When it comes to the portrayal of hunting in animated films, the majority of examples do so in a negative way. Hunters are often shown to be a threat to the main characters. This is usually because children’s cartoons will often feature anthropomorphic animals.
Using a hunter as a villain gives the story an added sense of threat. The characters who we sympathise with, are always in danger of having their lives taken by a gunshot or hidden trap. Other times, the hunters are non-human predators who use their natural skills to lure in unsuspecting victims.
This is perhaps the most notorious depiction of hunting in an animated children’s film. It tells the tale of a young deer who has his life changed forever when an unseen hunter shoots and kills his mother. The scene of Bambi finding the lifeless body is considered one of the saddest moments in movie history.
The Fox and the Hound
This Disney film is yet another example of an evil fictional hunter. The story follows a fox called Tod who makes friends with Copper, a hunting hound. However, their friendship is tested by social pressures. Eventually, Copper’s owner tries to hunt down and kill Tod. He ends up falling onto one of his own traps and learning a lesson about not harming innocent creatures.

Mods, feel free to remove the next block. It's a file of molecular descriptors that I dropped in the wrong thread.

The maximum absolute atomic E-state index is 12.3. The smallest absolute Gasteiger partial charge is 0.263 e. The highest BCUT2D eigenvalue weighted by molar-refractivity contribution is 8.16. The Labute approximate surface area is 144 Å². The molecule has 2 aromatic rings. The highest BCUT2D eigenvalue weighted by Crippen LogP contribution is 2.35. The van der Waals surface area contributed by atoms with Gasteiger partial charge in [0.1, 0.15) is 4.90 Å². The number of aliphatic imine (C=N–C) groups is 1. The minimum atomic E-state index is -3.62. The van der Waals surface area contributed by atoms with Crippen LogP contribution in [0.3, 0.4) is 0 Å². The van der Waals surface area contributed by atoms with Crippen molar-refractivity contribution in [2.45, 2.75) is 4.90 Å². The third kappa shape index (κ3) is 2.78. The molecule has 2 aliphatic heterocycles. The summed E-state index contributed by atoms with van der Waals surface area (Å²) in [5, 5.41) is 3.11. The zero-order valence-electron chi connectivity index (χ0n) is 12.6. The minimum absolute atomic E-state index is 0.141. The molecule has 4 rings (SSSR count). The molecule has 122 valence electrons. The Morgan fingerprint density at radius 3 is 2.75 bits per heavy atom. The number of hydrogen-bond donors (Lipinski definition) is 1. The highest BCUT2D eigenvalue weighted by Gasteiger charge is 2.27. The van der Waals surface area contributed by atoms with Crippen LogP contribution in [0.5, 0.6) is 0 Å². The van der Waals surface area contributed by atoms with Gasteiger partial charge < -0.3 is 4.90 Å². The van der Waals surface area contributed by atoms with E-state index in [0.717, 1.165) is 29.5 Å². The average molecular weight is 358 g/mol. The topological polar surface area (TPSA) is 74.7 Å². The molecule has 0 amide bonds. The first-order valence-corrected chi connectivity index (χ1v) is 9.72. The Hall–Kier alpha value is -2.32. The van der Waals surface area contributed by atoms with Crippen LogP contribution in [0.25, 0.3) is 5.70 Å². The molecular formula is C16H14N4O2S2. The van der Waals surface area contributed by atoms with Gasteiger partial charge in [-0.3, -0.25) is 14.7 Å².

The Rescuers Down Under
Set in Australia, it sees a young boy becoming captured by a cruel poacher. This villain is intent on finding a rare bird. The boy is the only one who knows its whereabouts. So, he keeps the child locked up until he will tell him the location of the bird’s nest. While in captivity, the boy meets several talking animals who discuss the cruelties of poaching.
The violece of hunting plays a secondary role in this tale of rabbits looking for a new home. One of them called Hazel is hit by a shotgun blast at one point. Another character is caught in a snare which almost chokes him. Luckily in both cases, the rabbits survive.
Two fish meet a group of sharks in this Pixar feature. The sharks take them to a gathering where they discuss their addiction to hunting. They hope to hold back their primal killing instincts and be more friendly.
How To Train Your Dragon
This film is set in a Viking civilisation which is in constant contact with dragons. The elders encourage younger citizens to learn to hunt these winged creatures. However, one boy meets a friendly dragon and realises that they can all live harmoniously. With his help, the Vikings decide to abandon dragon hunting and integrate them so that everyone can coexist.